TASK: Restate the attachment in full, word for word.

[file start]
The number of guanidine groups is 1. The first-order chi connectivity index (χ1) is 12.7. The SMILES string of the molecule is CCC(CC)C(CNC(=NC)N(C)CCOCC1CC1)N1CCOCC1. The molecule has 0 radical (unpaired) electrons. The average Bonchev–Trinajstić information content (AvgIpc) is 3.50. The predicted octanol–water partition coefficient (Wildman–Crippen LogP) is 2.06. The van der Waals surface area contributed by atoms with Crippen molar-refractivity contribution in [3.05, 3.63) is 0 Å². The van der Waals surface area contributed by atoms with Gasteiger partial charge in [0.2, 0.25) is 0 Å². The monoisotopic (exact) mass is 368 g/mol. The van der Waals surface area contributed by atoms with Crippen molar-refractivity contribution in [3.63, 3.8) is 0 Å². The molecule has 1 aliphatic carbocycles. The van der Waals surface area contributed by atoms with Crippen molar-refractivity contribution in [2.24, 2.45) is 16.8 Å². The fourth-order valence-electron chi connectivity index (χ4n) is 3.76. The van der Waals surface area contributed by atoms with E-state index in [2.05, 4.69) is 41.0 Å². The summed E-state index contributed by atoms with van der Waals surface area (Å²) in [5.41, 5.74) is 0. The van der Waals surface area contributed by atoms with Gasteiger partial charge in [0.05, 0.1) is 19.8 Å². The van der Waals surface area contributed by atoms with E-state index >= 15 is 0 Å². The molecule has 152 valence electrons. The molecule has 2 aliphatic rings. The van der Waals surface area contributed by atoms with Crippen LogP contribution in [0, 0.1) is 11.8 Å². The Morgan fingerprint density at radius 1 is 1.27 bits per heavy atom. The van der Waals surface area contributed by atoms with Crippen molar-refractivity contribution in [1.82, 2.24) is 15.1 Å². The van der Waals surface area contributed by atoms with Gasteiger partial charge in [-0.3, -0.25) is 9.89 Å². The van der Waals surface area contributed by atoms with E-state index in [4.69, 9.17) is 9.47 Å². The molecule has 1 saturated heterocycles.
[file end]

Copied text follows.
The number of guanidine groups is 1. The first-order chi connectivity index (χ1) is 12.7. The SMILES string of the molecule is CCC(CC)C(CNC(=NC)N(C)CCOCC1CC1)N1CCOCC1. The molecule has 0 radical (unpaired) electrons. The average Bonchev–Trinajstić information content (AvgIpc) is 3.50. The predicted octanol–water partition coefficient (Wildman–Crippen LogP) is 2.06. The van der Waals surface area contributed by atoms with Crippen molar-refractivity contribution in [3.05, 3.63) is 0 Å². The van der Waals surface area contributed by atoms with Gasteiger partial charge in [0.2, 0.25) is 0 Å². The monoisotopic (exact) mass is 368 g/mol. The van der Waals surface area contributed by atoms with Crippen molar-refractivity contribution in [3.63, 3.8) is 0 Å². The molecule has 1 aliphatic carbocycles. The van der Waals surface area contributed by atoms with Crippen molar-refractivity contribution in [2.24, 2.45) is 16.8 Å². The fourth-order valence-electron chi connectivity index (χ4n) is 3.76. The van der Waals surface area contributed by atoms with E-state index in [2.05, 4.69) is 41.0 Å². The summed E-state index contributed by atoms with van der Waals surface area (Å²) in [5.41, 5.74) is 0. The van der Waals surface area contributed by atoms with Gasteiger partial charge in [0.05, 0.1) is 19.8 Å². The van der Waals surface area contributed by atoms with E-state index >= 15 is 0 Å². The molecule has 152 valence electrons. The molecule has 2 aliphatic rings. The van der Waals surface area contributed by atoms with Crippen LogP contribution in [0, 0.1) is 11.8 Å². The Morgan fingerprint density at radius 1 is 1.27 bits per heavy atom. The van der Waals surface area contributed by atoms with Crippen molar-refractivity contribution in [1.82, 2.24) is 15.1 Å². The van der Waals surface area contributed by atoms with Gasteiger partial charge in [-0.3, -0.25) is 9.89 Å². The van der Waals surface area contributed by atoms with E-state index in [4.69, 9.17) is 9.47 Å². The molecule has 1 saturated heterocycles.